Or, they would have dropped Rauf, and found another target.

Now, what you're saying is not entirely incorrect - there are people who, in good faith, oppose the project because they were fed a lot of lines about him, and they, themselves, are not committing a bigoted act.

But they believe what they believe because of the bigotry of others (and the carefully contrived public hating generated by the hate machine).

Pragmatically, sometimes it's best to say "I understand how you feel that way - but I still think you're wrong, and here's why."

But a person who gets misinformed, and does something wrong, needs to realize how awful their actions are. Being too gentle does not do them a favor, because what they're doing is still *wrong*.

As for:

The general insensitivity of it all. This is a mass grave of 3,000 people. If one is trying to build a bridge to understanding, one would (I think) try to understand the feelings of those you are trying to reach, regardless of whether they are irrational and not force the issue. I don't think the "don't give in to bigots" argument works at all. I think it is a matter of respect.

Here's the thing: no one gave a damn until it was made a big hatefest. There were some sparks flying that were deliberately fanned into flames. But let's pretend that I'm being too cynical. I *could* possibly be wrong. I'm not - but, let's pretend.

There were leaders who could have tamped all this down. "Yeah, it's insensitive" they could have said to the Palins and Gingriches and (I'm sure) the Limbaughs and Becks, "but you know what? If we bring it up, and let it become big, splashy headlines, it'll be ten times more hurtful than if we just let it quietly happen. And if we discuss our concerns with enough community leaders, there might be a better way to handle this than raising a mighty stink."

So, I'll ask you: who was *more* insensitive? The guys who planned a quiet little construction project in Manhattan, or the people who started screaming that it was a horrible, horrible thing, by a horrible, horrible man, and kept flinging shit until they found stuff that stuck?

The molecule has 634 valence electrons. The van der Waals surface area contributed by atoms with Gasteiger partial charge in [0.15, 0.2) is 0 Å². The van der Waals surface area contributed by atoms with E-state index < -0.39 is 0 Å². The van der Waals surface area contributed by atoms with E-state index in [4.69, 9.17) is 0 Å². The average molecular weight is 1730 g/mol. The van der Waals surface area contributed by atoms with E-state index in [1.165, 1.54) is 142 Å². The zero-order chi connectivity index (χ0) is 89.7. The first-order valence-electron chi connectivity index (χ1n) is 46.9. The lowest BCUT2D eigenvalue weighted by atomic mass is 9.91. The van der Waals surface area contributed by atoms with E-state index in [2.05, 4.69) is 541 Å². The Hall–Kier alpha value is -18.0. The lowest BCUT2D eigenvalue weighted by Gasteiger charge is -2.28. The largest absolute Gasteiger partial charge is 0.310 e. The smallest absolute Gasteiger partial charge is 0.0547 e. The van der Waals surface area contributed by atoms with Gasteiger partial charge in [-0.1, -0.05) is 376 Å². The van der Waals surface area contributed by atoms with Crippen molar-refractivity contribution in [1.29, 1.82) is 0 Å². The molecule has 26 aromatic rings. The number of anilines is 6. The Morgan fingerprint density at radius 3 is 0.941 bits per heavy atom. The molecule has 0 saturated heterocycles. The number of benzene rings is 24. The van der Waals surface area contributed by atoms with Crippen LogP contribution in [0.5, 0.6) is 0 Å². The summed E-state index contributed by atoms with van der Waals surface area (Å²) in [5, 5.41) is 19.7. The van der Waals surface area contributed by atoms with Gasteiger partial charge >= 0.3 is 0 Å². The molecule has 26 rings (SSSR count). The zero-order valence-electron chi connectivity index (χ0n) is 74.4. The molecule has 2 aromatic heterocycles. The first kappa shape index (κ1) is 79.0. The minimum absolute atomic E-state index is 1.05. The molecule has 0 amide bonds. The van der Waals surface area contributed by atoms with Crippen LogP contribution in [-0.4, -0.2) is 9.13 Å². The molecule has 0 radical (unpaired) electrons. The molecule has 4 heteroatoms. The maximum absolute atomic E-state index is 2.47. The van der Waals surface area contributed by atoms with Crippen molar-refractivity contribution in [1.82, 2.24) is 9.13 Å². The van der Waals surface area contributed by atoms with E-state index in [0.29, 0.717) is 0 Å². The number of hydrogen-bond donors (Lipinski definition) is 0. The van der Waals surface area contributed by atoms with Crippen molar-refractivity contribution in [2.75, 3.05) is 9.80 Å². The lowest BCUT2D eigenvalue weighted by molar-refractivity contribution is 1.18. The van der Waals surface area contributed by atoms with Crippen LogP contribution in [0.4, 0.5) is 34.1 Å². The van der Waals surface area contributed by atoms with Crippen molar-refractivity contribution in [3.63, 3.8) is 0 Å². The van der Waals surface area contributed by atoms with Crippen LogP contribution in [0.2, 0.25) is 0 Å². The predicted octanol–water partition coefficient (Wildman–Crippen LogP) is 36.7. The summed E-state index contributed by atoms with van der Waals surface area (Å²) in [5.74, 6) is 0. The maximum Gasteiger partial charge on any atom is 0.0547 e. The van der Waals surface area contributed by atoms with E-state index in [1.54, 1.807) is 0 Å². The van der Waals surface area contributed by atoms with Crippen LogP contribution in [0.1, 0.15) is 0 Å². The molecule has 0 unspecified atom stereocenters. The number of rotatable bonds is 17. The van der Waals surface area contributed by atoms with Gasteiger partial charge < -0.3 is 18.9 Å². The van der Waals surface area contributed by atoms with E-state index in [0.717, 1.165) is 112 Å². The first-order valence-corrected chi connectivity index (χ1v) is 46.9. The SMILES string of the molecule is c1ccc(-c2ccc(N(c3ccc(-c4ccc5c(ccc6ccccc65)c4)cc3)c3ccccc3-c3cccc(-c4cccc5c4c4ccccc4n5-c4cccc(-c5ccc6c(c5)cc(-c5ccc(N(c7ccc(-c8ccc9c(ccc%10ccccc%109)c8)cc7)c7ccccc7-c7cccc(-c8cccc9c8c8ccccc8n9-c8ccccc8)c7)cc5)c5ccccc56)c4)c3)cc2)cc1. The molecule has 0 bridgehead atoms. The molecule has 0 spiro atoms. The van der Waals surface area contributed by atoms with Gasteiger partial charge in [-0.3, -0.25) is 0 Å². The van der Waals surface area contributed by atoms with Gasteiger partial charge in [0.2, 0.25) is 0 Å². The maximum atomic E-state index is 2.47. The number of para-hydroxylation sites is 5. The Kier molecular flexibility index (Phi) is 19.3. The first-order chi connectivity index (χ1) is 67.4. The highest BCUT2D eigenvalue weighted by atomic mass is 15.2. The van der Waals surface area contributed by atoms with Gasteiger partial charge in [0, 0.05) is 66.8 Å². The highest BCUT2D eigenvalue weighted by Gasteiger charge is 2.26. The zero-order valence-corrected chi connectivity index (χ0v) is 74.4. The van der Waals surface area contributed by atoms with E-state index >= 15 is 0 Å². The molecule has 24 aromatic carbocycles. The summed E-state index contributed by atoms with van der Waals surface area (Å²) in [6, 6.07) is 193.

Listen: I sympathize with your point of view. There was a time I'd have said the same sort of thing. But that was before the last 18 years where I saw how much hate could be used as a tool of politics.

That being said, a refusal to even acknowledge there are objective reasons to oppose this mosque is, by definition, bigoted. I'm simply pointing out that the blanket "bigoted" argument is wrong and unhelpful. I'm truly sorry that my attempts to do so are the worst effort yet. I'll be quiet now.

Um. Could I suggest you change the word "objective" to something else? There are no "objective" reasons to oppose the mosque. There might be reasons held by those who are acting in good faith, who are not bigoted towards Muslims. However, I believe that, in nearly all of those cases, people would not have those objections if there wasn't a hatefest intentionally whipped up over this.

Not that it needed further demonstration, but Park51 is IMO just the latest proof case that no good deed goes unpunished.

This CNN piece covers a lot of relevant news of today.

A broad coalition of Christian, Jewish and Islamic leaders denounced what they described as a rising tide of anti-Muslim bigotry across the United States Tuesday, arguing that such sentiments constitute a betrayal of traditional American principles.

[...]

Numerous faith leaders in recent weeks have expressed concerns about hate crimes against American Muslims in the runup to this weekend's anniversary of the September 11, 2001, terror attacks, which coincides with the holiday of Eid-al-Fitr marking the conclusion of the Muslim holy month of Ramadan.

Attorney General Eric Holder is slated to discuss the concern at a Tuesday afternoon meeting with religious leaders at the Justice Department. Secretary of State Hillary Clinton may weigh in on the debate as well when she joins a Ramadan celebration at the State Department Tuesday night. Clinton is expected to deliver remarks around 8 p.m. ET.

[...]

Imam Feisal Abdul Rauf, the religious leader behind the project -- officially known as Park51 -- has returned to the United States from an outreach trip to the Middle East, according to Daisy Khan, his wife.

He plans to make a public statement about the debate surrounding the project later this week, although the exact timing of his remarks is unclear. [....]